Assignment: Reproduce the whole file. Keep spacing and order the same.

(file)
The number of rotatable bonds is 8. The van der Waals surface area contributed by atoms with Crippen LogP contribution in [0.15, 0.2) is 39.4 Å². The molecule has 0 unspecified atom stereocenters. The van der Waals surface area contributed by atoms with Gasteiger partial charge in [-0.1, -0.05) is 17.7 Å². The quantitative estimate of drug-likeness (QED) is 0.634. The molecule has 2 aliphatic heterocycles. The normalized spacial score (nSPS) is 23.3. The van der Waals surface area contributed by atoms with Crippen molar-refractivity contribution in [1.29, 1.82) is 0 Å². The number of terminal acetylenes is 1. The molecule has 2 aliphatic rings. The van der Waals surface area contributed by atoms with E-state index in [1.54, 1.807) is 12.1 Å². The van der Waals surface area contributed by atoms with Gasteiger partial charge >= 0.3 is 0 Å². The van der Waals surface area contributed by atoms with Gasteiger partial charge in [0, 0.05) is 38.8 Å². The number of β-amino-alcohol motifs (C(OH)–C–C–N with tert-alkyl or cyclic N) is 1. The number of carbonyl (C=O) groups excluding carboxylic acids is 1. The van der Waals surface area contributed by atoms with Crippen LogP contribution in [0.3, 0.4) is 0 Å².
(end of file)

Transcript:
The number of rotatable bonds is 8. The van der Waals surface area contributed by atoms with Crippen LogP contribution in [0.15, 0.2) is 39.4 Å². The molecule has 0 unspecified atom stereocenters. The van der Waals surface area contributed by atoms with Gasteiger partial charge in [-0.1, -0.05) is 17.7 Å². The quantitative estimate of drug-likeness (QED) is 0.634. The molecule has 2 aliphatic heterocycles. The normalized spacial score (nSPS) is 23.3. The van der Waals surface area contributed by atoms with Crippen molar-refractivity contribution in [1.29, 1.82) is 0 Å². The number of terminal acetylenes is 1. The molecule has 2 aliphatic rings. The van der Waals surface area contributed by atoms with E-state index in [1.54, 1.807) is 12.1 Å². The van der Waals surface area contributed by atoms with Gasteiger partial charge >= 0.3 is 0 Å². The van der Waals surface area contributed by atoms with Gasteiger partial charge in [0, 0.05) is 38.8 Å². The number of β-amino-alcohol motifs (C(OH)–C–C–N with tert-alkyl or cyclic N) is 1. The number of carbonyl (C=O) groups excluding carboxylic acids is 1. The van der Waals surface area contributed by atoms with Crippen LogP contribution in [0.3, 0.4) is 0 Å².